#4023395 Using Pulse Density Modulation for 8-bit PCM

Posted by Xuel on Tue May 8, 2018 8:33 AM

Why don't you use AUDC3 for $1x coarse level ($x0) sample part instead of AUDC2 (AUDC3 is using to dutycycle control of AUDC1 wave and is always deaf)? I think your method could use only two channels: AUDC1 for fine 1/16 sublevels and AUDC3 for coarse level and left AUDC2 and AUDC4 for other sound (it's a shame that they can't be clocked by 1.77MHz :/, however what do you think about using 64kHz and 1/3 carrier for them?).


Great idea! Works like a charm:


Attached File  calibrate.xex   2.56KB   44 downloads


Could you elaborate on the 64kHz 1/3 carrier idea?

#4023340 Using Pulse Density Modulation for 8-bit PCM

Posted by Xuel on Tue May 8, 2018 7:01 AM

Not sure what's going on specifically yet... not enough resolution to see what's going on with the audio input and too chaotic to use the scope. Have to check whether high-pass timing might differ between the 800XL and 130XE. Unfortunately, only one MaxFlash cart makes switching between the two demos kind of painful.

Ugh. Hopefully not the nail in the coffin for getting this to work on real hardware.
Here's a calibration program:
Attached File  calibrate.xex   2.56KB   22 downloads
Maybe a different setting for Pulse Y would fix it on real hardware? I used 12 and 13 for X and Y in the original code. The X/Y values are used as follows:
    ; Set up 1/16 dutycycle HiPass on 1+3
    mvx optpulsex AUDF1
    mva optpulsey AUDF3
    sta STIMER
    stx AUDF3

Full code here.

#4023093 Using Pulse Density Modulation for 8-bit PCM

Posted by Xuel on Mon May 7, 2018 7:08 PM

This is exciting stuff, of course I am ignorant of the vast majority of the sound tech speak here. Now, would this process be limited to just two voice channels due to processing overhead, or could this be enhanced further with a second two voices doing the same thing, and possibly further enhanced with a second POKEY chip too?


The new method actually requires three channels, either 1,2,3 or 1,3,4. Channel 2 or 4 plays the high 4-bits. Then both 1.79Mhz channels (1+3) are paired via the high pass filter to create the 1/16 signal (effectively DC at 1/16 VCC) for the low 4-bits. That leaves one channel that could play normal 15KHz or 64KHz sound or 4-bit PCM.


You could definitely use a second POKEY to achieve stereo. I've actually experimented with that using PWM but I'll save that for a different thread some other time. :)


BTW, I share kool kitty89's reservations about calling this new method PDM since the pulse density is actually constant, not modulated. What shall we call this new method? PCM44?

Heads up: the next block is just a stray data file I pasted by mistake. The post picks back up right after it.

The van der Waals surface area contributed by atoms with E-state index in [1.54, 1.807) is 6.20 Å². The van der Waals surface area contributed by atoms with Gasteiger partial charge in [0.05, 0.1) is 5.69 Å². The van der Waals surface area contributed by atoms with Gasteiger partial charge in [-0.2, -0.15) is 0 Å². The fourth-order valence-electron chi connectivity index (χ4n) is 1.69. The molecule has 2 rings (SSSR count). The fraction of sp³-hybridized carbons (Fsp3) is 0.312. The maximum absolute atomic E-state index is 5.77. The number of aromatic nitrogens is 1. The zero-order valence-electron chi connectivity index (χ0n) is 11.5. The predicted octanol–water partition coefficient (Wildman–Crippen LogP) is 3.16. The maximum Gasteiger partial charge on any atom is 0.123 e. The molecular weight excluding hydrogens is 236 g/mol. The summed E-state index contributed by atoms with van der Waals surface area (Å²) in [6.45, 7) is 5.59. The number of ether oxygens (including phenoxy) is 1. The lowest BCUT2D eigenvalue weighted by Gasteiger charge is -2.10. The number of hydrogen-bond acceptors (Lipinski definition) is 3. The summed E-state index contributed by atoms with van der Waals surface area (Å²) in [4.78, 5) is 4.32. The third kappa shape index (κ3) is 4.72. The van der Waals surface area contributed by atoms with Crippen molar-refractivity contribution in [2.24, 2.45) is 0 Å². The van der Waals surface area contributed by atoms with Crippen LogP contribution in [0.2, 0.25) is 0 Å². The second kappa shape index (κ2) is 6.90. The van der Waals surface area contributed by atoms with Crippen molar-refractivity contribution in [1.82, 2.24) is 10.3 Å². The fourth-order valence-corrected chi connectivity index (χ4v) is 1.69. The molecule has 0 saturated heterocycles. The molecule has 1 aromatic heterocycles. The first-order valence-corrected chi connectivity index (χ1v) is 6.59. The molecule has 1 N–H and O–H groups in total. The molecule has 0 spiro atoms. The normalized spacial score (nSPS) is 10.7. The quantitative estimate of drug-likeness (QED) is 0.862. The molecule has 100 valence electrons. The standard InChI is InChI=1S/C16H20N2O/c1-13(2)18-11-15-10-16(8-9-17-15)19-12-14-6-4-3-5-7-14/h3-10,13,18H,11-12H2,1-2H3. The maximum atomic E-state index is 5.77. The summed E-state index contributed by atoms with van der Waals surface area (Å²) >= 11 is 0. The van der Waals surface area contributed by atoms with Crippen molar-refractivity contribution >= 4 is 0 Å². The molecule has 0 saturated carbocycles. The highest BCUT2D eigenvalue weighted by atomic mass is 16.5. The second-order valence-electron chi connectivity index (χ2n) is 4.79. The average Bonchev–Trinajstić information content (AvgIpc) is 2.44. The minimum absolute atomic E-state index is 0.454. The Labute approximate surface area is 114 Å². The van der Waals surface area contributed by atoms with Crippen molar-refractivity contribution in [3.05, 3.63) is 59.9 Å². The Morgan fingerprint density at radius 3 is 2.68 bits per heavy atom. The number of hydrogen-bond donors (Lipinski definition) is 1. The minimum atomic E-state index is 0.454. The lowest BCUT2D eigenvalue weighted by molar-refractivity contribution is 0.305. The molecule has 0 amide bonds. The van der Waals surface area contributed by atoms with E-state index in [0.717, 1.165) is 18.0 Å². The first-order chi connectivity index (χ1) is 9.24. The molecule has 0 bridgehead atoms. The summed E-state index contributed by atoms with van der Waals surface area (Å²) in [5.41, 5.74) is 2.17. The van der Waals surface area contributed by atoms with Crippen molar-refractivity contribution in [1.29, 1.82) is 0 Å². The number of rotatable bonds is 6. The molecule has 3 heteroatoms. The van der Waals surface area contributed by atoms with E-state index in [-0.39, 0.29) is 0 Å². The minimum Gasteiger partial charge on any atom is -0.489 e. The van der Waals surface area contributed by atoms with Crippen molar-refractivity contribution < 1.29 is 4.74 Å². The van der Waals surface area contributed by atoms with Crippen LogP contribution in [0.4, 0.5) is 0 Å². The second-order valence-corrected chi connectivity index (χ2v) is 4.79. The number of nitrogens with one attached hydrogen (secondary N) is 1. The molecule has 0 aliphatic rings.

BTW, another thing I realized is that you could vary the pulse signal from 1/16 to 16/16 as a master volume control on a 4-bit PCM sample. Kinda interesting. Not sure how useful it is since it would only work for one channel.

#4022968 Using Pulse Density Modulation for 8-bit PCM

Posted by Xuel on Mon May 7, 2018 4:06 PM


I just realized that kool kitty89 actually originally posted this back in 2015! So, huge thanks to you for bumping the thread.  :thumbsup:

#4022912 Using Pulse Density Modulation for 8-bit PCM

Posted by Xuel on Mon May 7, 2018 2:33 PM

I'm not sure if this technique is ever actually used in existing games or demos, but using 2 POKEY channels and two timers, it should be possible to get 8-bit linear PCM output through POKEY. Set one timer to the desired sample rate and set one 4-bit volume level for the upper 4 bits of a sample while the lower 4 bits go to the other channel. The second channel gets its volume then cut again to 1/16 by using the second timer to set the duration of the pulse to 1/16 of a sample period.


Is this method something you've seen used elsewhere? What gave you the idea?


It's so obvious now that I know it but I would have never come up with it on my own. Thanks for the mind expansion. :)

#4022904 Using Pulse Density Modulation for 8-bit PCM

Posted by Xuel on Mon May 7, 2018 2:27 PM

I went back and did my last "megamix" in pdm 8 bits at 15.7Khz.

I was already using one byte per sample so the memory consumption is the same and there is no carrier frequency.

I don't know about real hardware, but in emulation it sounds reeeeally nice.


Sounds excellent!


So amazing that this method has been there in POKEY this whole time and we're just now realizing it, amiright?!  Huge kudos to kool kitty89 for showing us the light. :)